The paternal wisdom of Dave Chappelle

The comedian's George Floyd special is full of profane, essential truths

Dave Chappelle.
(Image credit: Illustrated | Screenshot/YouTube, iStock)

I have said before in this space that I sometimes wonder why we have professional opinion columnists, especially when it comes to the subject of American race relations. Generally rappers, football players, and reality television stars do a better job of speaking candidly than professional scribblers do. It now occurs to me that comedians deserve a place on the list.

During the last 20 or so years, from his early stand-up routines through his glorious but short-lived Comedy Central sketch program all the way up to a triumphant return to Saturday Night Live after the 2016 election and his recent comeback specials on Netflix, Dave Chappelle has been among our most insightful commentators on race, and certainly the most amusing. This is true not least because he is willing to speak about things that highbrow opinion columnists of all persuasions will not go near, for example the absurd disparity between how we evaluate the legacy of Michael Jackson and those of any number of white rock stars about whose crimes we have no doubt whatsoever. He tells the truth and does so with candor, wit, and a sense of righteous indignation that is never strident or emptily moralistic.

I cannot be the only American who has been awaiting Chapelle's response to what, for lack of a better description, I will quote him and refer to as "a f—--- weird time": the killing of George Floyd, the coronavirus pandemic, lockdown, the coming economic depression — in other words, the hideous blur that has been the last few months, in response to all of which we need humor so desperately.

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It is hard to say whether 8:46, Chappelle's new special uploaded to YouTube on Friday morning, fulfills this need. The comedian himself asks the audience more than once whether they are actually enjoying themselves. Speaking only for myself, I was thoroughly entertained. But I would be lying if I said that the main impression I took away from it was one of humor, at least in the sense one generally associates with stand-up comedy performers. At times it felt more like a sermon: "Who are you talking to? What are you signifying? That you can kneel on a man's neck for eight minutes and 46 seconds and feel like you wouldn't get the wrath of God?"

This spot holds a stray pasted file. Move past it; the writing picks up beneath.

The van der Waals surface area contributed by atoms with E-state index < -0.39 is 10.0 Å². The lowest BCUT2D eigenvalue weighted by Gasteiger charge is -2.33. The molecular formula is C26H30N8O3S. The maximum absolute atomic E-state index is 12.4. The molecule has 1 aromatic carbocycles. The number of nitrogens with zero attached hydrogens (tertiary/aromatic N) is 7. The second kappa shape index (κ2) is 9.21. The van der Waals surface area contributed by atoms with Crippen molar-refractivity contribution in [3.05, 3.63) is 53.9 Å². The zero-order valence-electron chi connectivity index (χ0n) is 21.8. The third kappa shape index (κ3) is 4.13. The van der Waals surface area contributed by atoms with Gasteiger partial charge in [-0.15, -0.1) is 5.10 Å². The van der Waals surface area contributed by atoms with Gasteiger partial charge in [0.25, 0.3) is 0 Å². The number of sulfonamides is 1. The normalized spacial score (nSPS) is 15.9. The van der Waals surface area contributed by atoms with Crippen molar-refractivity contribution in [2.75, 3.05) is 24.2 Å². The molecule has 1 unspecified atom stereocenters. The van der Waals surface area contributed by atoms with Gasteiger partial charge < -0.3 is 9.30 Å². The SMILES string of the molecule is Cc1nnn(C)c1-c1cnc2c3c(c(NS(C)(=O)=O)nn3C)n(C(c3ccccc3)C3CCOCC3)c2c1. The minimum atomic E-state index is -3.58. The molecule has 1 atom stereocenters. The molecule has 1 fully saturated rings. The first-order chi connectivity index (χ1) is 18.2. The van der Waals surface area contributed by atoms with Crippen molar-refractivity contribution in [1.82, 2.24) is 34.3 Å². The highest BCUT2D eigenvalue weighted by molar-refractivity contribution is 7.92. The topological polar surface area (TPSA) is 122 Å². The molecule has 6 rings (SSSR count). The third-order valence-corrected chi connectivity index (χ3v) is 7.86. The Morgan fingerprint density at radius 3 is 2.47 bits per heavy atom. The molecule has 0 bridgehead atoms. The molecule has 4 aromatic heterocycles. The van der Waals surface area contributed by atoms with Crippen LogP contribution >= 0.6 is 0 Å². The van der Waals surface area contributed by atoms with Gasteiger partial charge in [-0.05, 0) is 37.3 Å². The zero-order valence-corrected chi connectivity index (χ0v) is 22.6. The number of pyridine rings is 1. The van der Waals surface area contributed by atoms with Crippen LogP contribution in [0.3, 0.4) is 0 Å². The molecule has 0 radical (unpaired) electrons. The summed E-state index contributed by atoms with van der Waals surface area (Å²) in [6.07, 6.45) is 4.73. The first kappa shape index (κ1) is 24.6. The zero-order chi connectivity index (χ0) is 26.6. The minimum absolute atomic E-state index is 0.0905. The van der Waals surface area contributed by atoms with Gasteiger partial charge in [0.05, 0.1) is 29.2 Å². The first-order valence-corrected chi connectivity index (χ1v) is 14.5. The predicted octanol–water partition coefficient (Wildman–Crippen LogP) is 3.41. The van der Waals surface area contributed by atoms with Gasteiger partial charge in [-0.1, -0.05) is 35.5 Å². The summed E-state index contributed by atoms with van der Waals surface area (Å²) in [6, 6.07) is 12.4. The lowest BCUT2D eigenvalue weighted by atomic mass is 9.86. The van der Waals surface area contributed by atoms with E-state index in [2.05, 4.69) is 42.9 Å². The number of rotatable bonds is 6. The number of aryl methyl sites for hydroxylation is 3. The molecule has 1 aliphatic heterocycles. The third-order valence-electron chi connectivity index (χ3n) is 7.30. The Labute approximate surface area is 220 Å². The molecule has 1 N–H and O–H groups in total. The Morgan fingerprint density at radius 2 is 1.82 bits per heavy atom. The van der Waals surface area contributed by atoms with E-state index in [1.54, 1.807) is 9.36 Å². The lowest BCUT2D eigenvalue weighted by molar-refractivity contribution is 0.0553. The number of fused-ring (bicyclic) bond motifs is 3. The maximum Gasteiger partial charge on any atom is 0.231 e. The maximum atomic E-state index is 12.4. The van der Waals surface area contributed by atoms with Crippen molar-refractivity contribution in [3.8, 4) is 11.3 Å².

It is difficult to do justice to 8:46 on a family-friendly website. Direct quotation is all but impossible, but suffice it to say that there is material here that will offend conservatives, feminists, CNN viewers, and virtually all persons with superficial notions about good taste.

Everything about the special is bizarre. This includes the somewhat casual manner in which it was shot. I have not been able to discover the outdoor venue in which it was filmed, but anyone who missed the first 20 or so seconds could be forgiven for believing that the show is taking place in Chappelle's yard, as he sits on a stool in front of a stack of firewood chain smoking.

The monologue Chappelle delivers is remarkable, both as a performance and as a text in its own right. (Among other things it left me hoping that he will follow in the footsteps of Norm Macdonald and publish an experimental memoir of some sort.) Viewers of his first Netflix special will remember the ingenuity with which he used the same obscene joke to bookend the routine. In this case the framing device is his memory of surviving an earthquake in Los Angeles that lasted 39 seconds and a series of interlocking coincidences and connections: the titular eight minutes and 46 seconds correspond to the hour and minute at which Chappelle was born just as the late Kobe Bryant’s two numbers, 8 and 24, to the comedian’s birthday on August 24; Floyd with his last breaths calling for his mother just as Chappelle's own father had called for his grandmother, the wife of an African Methodist Episcopal clergyman who was a former slave. He also draws a connection that had not occurred to me between three black men who have killed police officers in recent years, namely, their record of military service.

But the most extraordinary thing about 8:46 is recognizing how Chappelle himself has metamorphosed. While he begins and ends the routine by dismissing the idea that celebrity reactions to Floyd's death and the ensuing protests are of any importance ("Nobody cares what Ja Rule thinks right now"), he seems to recognize at some level that, in his case anyway, there are millions of Americans who are interested in what he has to say. This is because, in the space of two decades, he has changed alongside his audience. He has become, absurdly perhaps but also fittingly, a paternal figure, offering a nation of people who still laugh at his jokes about R. Kelly and crack and black white supremacists something at once similar and vastly more important.

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Matthew Walther

Matthew Walther is a national correspondent at The Week. His work has also appeared in First Things, The Spectator of London, The Catholic Herald, National Review, and other publications. He is currently writing a biography of the Rev. Montague Summers. He is also a Robert Novak Journalism Fellow.